Fairfax Harrison: "It is
significant that in all these testimonies William Culpeper10
appears only in relation to Kent. In his grant of the priory of
Lossenham he is, indeed, described as 'of Hunton,' while
his second son was listed at Winchester College in 1553 (Kirby, Winchester
Scholars, 1888, p. 132) by the same qualification. Thus it
appears that on his marriage, which took place in 1530 as appears
from the record of the family settlement of that year, William10
established himself, not at Wigsell, but in the midst of the
Kentish weald, on the river Beult near its junction with the
Medway. This was an eminently agreeable place of residence, but
Hunton was not a Culpeper lordship. It was vested in the Wyatts of
Allington (Hasted, ii, 229), a family which, like the Culpepers,
later produced a Governor of Virginia.".
Hunton Manor History
After the Conquest, the Lords of the Manor of Hunton were the monks
of Christ Church Priory, Canterbury. Possession subsequently passed to
mediaeval barons. The de Lenhams held Hunton, and in Henry III's reign
took over the adjacent manor from John de Bensted. Later the family
lacked a male heir; ownership passed to another prosperous family - de
After the Reformation Hunton Court was given to Sir Thomas Wyatt,
knighted and made High Sheriff of Kent by Henry VIII. (Sir Thomas
apparently leased the manor to William Culpeper as mentioned by
Fairfax Harrison, above.).
Sir Thomas Wyatt, junior, led a rebellion of Kentish men against
Queen Mary. Mary had succeeded her half-brother, Edward Vl, when he
died at the age of 16. She was a Roman Catholic, sought to
re-establish the Pope's authority in England, and chose to marry
Philip, the Roman Catholic King of Spain. While many Englishmen were
as willing to accept changes in religion as later they accepted
changes in government, others were not. Danger of subservience to a
foreign power, along with fear for their property (given to them on
the dissolution of the monasteries), was too much for some squires,
young Thomas among them. His rebellion failed. He was executed, and
his estates forfeited to the crown. Elizabeth granted Hunton Court to
Sir John Baker, of Sissinghurst. (See the Wyatt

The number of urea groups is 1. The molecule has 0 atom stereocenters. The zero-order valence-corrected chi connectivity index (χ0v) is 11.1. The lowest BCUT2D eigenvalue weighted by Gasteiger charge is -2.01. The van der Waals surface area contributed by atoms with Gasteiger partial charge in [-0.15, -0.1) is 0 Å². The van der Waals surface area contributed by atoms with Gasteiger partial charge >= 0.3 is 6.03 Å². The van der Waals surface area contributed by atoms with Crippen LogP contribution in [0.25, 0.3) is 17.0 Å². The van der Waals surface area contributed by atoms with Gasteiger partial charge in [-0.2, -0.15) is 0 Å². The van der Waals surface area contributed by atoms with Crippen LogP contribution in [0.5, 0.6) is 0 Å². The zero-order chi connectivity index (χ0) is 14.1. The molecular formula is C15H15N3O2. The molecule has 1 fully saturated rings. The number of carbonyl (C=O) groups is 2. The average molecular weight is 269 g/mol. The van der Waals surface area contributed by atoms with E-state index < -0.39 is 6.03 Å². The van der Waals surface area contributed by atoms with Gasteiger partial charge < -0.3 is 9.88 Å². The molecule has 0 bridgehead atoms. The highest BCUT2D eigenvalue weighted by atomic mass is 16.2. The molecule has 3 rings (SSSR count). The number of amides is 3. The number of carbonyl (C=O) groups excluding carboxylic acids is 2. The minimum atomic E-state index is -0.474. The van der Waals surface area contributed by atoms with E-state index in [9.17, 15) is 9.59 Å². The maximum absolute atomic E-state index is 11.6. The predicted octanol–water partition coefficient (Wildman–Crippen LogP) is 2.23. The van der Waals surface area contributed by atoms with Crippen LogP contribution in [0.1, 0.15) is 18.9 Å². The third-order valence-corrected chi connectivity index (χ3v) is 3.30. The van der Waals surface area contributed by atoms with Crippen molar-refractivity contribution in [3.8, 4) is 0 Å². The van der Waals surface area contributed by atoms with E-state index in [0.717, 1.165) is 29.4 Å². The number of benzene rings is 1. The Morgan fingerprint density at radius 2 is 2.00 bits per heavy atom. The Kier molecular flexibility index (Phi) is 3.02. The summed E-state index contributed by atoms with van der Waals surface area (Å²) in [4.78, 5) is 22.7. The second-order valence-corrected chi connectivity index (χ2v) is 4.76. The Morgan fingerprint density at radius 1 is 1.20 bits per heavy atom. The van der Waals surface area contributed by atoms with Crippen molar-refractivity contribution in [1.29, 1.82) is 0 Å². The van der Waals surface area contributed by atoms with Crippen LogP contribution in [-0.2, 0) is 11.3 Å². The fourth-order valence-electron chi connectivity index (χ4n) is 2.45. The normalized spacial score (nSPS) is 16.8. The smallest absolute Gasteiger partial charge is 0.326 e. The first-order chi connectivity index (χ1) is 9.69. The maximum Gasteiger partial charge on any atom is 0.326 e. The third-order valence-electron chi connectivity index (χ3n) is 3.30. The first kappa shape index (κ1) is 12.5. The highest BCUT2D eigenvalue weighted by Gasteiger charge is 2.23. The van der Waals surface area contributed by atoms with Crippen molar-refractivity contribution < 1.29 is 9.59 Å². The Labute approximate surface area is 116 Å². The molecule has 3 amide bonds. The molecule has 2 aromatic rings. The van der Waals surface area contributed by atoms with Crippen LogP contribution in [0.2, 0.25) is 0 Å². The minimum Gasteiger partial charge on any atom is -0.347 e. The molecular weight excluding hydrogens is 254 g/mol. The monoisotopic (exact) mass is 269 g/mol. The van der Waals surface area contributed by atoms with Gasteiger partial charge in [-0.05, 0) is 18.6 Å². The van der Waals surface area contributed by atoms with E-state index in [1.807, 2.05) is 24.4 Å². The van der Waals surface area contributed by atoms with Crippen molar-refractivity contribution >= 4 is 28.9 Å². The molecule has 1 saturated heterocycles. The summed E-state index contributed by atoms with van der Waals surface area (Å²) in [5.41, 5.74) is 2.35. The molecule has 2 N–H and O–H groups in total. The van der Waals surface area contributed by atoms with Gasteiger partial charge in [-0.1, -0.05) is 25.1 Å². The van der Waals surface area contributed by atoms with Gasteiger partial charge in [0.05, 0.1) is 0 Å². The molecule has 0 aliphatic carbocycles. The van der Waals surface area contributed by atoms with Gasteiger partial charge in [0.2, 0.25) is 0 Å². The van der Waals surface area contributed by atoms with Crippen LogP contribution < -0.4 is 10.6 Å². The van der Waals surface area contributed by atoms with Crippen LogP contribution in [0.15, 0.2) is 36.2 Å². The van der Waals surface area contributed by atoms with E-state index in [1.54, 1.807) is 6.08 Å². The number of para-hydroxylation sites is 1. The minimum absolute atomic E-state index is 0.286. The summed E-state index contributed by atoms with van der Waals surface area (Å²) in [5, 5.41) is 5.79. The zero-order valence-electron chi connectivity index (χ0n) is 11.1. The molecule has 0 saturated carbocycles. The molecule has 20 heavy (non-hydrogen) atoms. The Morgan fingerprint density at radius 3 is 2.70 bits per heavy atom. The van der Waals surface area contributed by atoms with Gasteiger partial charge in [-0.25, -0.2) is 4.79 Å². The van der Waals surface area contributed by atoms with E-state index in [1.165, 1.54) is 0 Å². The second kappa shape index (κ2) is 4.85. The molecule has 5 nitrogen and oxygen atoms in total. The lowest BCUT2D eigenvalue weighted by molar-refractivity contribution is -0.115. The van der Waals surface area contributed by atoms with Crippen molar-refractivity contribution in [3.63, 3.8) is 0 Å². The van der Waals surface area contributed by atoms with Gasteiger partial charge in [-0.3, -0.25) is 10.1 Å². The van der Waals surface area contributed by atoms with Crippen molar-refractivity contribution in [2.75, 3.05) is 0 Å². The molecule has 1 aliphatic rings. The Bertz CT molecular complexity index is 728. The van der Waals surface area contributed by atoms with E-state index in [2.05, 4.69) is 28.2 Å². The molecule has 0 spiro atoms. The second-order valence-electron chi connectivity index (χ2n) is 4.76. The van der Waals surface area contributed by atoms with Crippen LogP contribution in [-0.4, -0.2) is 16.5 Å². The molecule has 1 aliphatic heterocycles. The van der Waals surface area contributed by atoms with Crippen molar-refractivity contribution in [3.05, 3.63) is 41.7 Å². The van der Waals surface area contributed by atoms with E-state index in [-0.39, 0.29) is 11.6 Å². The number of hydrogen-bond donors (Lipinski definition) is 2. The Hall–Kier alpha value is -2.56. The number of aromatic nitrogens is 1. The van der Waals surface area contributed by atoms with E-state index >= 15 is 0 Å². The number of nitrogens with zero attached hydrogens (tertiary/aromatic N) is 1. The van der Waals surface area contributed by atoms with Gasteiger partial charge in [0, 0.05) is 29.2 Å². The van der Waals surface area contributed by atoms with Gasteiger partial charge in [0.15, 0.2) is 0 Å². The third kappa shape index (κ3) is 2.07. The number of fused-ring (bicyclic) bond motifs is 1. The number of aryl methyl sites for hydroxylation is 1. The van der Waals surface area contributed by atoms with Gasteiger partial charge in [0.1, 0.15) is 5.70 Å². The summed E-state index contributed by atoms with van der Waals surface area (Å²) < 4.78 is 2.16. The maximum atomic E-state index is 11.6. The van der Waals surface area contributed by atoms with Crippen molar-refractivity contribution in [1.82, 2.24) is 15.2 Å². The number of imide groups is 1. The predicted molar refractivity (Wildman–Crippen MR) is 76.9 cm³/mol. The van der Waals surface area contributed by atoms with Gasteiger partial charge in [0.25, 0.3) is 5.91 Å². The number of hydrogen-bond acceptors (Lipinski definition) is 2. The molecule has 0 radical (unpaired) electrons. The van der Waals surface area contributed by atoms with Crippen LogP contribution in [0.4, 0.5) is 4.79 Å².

family web site for more details on Wyatt's Rebellion).
often held a number of estates, and may have neglected some, or put in
irresponsible tenants. Details of what happened are lacking, but the
historian Hasted, writing towards the end of the 18th century, records
that "the whole seat called Court-Lodge, near the church, has
long been ruinated; but the site of it, as well as the moat which
surrounded it, are still visible".
Evidently the present house was built soon after Hasted wrote.
Ownership lay with a yeoman farmer named Turner. The house we see
today, known as Hunton Court, is a ragstone building of the late 18th
century, with alterations and additions, (e.g. bow windows and
balustrades) of about 1850. Built on the site of earlier houses, it
includes a 13th century stone undercroft, and vestiges of Tudor work.
There are some 150 acres of garden and park, which include Forge
Field, between Hunton Hill and East Street. The lakes cover over two
acres; they may follow the lines of a mediaeval mote. They are fed by
a stream from the hills which passes near Gennings.
At the close of the 19th century, Hunton Court was the country home
of Sir Henry Campbell-Bannerman, Liberal Prime Minister from 1905-08.
Sir Henry inherited the property not from his father, Sir James
Campbell, who lived at Strachathro in Scotland; but from his mother's
brother, Henry Bannerman, who also owned Gennings. The hyphenated
surname arose because in his will Henry Bannerman made it a condition
of his nephew's inheriting his property that he adopted too the name
of Bannerman. Sir Henry and Lady Campbell-Bannerman left no issue. The
present owner is a great nephew of the Prime Minister.
Writing in 1938, Mr. J. Bartholomew reminisced: "As a choirboy
1 can remember the filing into church of Mr. Henry Campbell-Bannerman
and his fellow members of Gladstone's cabinet, Hughie Childres, Robert
Lowe etc." This would have been about 1873.
Source: Desmond Morey, Hunton:
A Kentish Village, a pamphlet of uncertain date, but after
1987 and before 2000, published by St. Mary's Church, Hunton,
Hunton Court Location: A
few hundred yards south of
National Grid Coordinates: TQ